An Indonesian university student had admitted to spending about eight hours a day on her phone doing several things, from browsing social media to watching videos and chatting with friends.
According to a recent report, a group of students at the University of Indonesia had spent three months developing a wearable device that can help internet users cut down on the time they spend flicking at their phones.
Background of the Study
The team’s research reportedly found that people who exhibit high rates of internet usage have low heart rate variability (HRV) while physically active people have high HRV.
This may be due to the fact that people addicted to the internet have a tendency to sit or lay around all day playing mobile games or scrolling through social media feeds.
Internet addiction is a growing social issue in Indonesia. Children must be taught to be more active and take part in extracurricular activities.
The device, which is called “Nettox” from “internet detox”, is worn on the wrist and contains a pulse oximeter sensor the measures haemoglobin oxygen levels and heart rate variability (HRV).
The team is working on personalising Nettox and improving its accuracy as HRV readings can vary depending on a person’s body shape, gender and health conditions.
The team noted that addiction was not solely defined by physical indicators such as HRV.
There are also psychological indicators that require further assessment. Hence, personalised psychological questionnaires are also available on the Nettox application.
The device is targeted for those already invested in changing their behaviour as their goal is to help the health conscious. It will help people who want to free themselves from internet addiction.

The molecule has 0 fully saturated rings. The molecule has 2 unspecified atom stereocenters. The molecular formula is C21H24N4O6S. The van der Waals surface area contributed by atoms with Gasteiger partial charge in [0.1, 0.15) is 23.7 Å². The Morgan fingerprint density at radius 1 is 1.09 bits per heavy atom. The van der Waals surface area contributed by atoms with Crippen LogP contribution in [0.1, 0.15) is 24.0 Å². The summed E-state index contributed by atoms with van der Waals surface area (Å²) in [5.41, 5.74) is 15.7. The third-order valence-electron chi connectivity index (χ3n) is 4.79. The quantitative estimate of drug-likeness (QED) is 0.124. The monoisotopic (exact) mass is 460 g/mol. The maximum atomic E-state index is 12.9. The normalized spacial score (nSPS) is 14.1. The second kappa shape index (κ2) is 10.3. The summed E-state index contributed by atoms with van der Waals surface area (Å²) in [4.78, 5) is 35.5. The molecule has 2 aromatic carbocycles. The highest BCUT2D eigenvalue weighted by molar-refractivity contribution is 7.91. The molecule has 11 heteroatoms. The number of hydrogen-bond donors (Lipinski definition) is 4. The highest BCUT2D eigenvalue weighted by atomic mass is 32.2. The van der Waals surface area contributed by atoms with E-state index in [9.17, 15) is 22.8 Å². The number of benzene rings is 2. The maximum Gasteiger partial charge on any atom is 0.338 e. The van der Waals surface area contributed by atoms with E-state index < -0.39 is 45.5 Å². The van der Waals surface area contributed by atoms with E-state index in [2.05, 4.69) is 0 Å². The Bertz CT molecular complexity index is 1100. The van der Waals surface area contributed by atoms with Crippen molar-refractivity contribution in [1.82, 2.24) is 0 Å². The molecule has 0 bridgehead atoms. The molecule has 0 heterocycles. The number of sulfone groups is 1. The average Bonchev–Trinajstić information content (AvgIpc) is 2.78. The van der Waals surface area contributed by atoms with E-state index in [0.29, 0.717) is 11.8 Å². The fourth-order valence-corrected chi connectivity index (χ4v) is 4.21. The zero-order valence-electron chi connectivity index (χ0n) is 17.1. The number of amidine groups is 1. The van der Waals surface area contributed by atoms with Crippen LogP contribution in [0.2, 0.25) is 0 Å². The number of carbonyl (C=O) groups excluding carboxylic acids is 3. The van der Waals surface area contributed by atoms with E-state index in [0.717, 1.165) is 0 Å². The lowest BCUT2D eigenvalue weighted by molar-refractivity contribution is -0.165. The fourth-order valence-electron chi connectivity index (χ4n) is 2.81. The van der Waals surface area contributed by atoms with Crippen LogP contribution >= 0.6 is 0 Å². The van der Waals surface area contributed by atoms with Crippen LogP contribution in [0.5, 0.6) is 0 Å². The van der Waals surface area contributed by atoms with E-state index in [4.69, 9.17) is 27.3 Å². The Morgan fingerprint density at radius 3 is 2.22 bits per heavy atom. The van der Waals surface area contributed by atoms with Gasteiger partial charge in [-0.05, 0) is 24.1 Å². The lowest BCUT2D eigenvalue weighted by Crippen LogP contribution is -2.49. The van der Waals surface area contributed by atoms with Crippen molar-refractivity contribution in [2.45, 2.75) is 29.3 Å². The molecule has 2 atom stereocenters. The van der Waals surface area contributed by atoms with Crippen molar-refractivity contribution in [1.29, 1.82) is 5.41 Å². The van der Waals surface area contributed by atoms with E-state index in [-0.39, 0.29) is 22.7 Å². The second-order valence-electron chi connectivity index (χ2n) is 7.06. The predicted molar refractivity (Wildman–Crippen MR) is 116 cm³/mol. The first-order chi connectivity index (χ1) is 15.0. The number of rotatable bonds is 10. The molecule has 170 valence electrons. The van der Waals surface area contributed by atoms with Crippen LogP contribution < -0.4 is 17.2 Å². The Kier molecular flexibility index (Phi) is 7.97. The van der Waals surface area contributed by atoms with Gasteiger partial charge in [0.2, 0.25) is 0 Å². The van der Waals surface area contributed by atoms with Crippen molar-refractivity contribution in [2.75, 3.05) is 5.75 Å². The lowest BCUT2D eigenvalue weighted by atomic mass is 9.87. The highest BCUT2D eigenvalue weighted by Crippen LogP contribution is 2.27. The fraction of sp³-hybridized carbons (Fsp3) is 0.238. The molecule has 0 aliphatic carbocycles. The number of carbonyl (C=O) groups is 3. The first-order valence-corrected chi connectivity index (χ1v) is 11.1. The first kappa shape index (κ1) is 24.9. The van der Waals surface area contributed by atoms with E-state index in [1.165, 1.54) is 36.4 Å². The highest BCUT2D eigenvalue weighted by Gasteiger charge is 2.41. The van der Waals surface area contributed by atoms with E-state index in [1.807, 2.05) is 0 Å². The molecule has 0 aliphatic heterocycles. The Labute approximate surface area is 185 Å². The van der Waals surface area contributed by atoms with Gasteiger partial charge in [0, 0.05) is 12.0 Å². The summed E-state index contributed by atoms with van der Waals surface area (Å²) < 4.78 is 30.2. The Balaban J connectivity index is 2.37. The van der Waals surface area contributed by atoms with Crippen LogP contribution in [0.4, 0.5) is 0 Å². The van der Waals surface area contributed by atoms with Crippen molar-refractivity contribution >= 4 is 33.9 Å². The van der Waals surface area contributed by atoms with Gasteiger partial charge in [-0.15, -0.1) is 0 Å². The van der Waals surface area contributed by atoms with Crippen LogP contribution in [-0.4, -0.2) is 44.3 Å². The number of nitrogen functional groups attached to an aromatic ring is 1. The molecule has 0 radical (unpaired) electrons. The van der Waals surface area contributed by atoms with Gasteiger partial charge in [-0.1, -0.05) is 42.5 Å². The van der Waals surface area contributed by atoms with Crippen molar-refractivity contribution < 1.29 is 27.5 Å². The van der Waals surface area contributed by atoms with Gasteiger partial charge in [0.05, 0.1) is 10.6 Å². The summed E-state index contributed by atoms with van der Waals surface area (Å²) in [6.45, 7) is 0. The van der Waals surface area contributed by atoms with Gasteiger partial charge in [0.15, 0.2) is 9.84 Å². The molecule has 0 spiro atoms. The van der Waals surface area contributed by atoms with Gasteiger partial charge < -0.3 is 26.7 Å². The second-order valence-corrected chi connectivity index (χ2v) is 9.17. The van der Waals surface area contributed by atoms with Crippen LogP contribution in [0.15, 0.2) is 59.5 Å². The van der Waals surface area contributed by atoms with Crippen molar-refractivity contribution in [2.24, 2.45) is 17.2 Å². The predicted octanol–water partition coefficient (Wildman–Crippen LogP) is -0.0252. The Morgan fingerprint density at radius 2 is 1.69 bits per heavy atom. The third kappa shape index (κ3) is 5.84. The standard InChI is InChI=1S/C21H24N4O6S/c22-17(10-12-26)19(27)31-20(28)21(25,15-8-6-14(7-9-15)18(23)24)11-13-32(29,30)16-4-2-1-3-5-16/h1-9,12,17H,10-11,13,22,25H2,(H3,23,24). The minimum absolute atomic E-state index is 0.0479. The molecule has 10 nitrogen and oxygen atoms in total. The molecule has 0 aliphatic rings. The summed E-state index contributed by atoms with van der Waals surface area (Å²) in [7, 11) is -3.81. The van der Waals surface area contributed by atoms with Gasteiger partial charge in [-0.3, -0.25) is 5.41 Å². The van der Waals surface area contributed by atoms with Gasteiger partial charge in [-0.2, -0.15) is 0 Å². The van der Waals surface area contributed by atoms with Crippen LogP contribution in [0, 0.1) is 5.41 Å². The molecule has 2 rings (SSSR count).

The prototype of the Nettox smartwatch, which does not look as ergonomic as the team had hoped, uses a pulse oximeter sensor to gather data on the user’s health by scanning their heart beat and oxygen saturation level.
The data is then sent to the mobile application for further analysis. The application also provides initial assessments of the user based on psychological questionnaires and initial health reports.
If the smartwatch detects a slight anomaly, it emits a sound notification. However, if anomalies become increasingly significant, the device emits both sound and vibration notifications.
There are still a lot to be discovered about the Internet and it is possible that there are plenty of undiscovered effects.
The team hopes new discoveries can be made through the continued development of a more ergonomic smartwatch.
They aim to apply for a patent for their invention with the university by next year.